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Joe_Hell avatar image
Joe_Hell asked

TSQL to return columns as values

Want to return column names as values and that is not a very good explanation so seomthing like this select cast(getdate() as date)as date, cast(getdate() as datetime2)as datetime2, cast(getdate() as datetime)as datetime, cast(getdate() as datetimeoffset)as datetimeoffset, cast(getdate() as smalldatetime)as smalldatetime returned in a spreadsheet like format. I came up with the following which I know is not very elegant. drop table #time go create table #time (A varchar(50), B varchar(50)) insert into #time values ('date', cast(getdate() as date)) insert into #time values ('datetime2', cast(getdate() as datetime2)) insert into #time values ('datetime', cast(getdate() as datetime)) insert into #time values ('datetimeoffset', cast(getdate() as datetimeoffset)) insert into #time values ('smalldatetime', cast(getdate() as smalldatetime)) Select A as [Time Type], B as Value from #Time any reasonable suggestions welcome. TIA,
tsqlcode
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JohnM avatar image
JohnM answered
You will probably want to look at the PIVOT/UNPIVOT command, depending on what version of SQL Server you are using. For SQL Server 2008 (just as a starting point), you can look here: http://msdn.microsoft.com/en-us/library/ms177410%28v=sql.100%29.aspx I believe that PIVOT/UNPIVOT works with 2005+. Hope this helps!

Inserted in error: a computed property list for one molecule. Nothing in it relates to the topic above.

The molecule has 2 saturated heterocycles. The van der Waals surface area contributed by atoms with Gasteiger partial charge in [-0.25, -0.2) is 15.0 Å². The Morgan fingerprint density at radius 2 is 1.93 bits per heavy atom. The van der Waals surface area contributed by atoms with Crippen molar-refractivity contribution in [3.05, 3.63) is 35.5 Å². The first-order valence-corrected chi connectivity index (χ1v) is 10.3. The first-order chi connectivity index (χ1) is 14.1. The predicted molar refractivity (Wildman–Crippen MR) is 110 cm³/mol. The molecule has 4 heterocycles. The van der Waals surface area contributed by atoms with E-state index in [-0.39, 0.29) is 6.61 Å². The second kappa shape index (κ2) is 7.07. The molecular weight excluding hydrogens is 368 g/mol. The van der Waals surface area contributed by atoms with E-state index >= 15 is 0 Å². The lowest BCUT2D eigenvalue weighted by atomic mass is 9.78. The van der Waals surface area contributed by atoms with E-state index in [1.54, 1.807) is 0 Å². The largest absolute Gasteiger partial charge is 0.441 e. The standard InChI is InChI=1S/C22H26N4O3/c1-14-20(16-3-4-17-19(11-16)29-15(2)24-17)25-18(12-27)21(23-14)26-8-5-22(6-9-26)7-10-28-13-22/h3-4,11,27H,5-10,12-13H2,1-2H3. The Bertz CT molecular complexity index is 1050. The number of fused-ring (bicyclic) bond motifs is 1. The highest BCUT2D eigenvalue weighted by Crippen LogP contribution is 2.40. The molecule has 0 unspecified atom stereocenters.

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TimothyAWiseman avatar image
TimothyAWiseman answered
It depends on why you are trying to do this. Pivot may very well be the way to go, as John suggested. But that is mostly designed to, well, pivot all the data. If you want to include the column names but otherwise have the normal result set, it may be less optimal. Another option, assuming that all of your columns are able to hold text data, is to UNION in the column names. For instance: select 'col1' as col1, 'col2' as col2, 'col3' as col3 UNION select cast(col1 as varchar), cast(col2 as varchar), cast(col3 as varchar) from theTable Depending on what your ultimate goal is, you may not need to do that though. You said you want a spreadsheet like format, but most programs that produce a spreadsheet from SQL, including the built-in Wizard, give you something along the lines of a check-box to include the column names as the first row. If you are trying to interface with SQL through another programming language, the column names are normally available along with any query. Using [pyodbc][1] for instance, the cursor object that stores the result set will also have a description attribute that gives the column data. [1]: http://code.google.com/p/pyodbc/
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JohnM avatar image JohnM commented ·
+1, excellent points.
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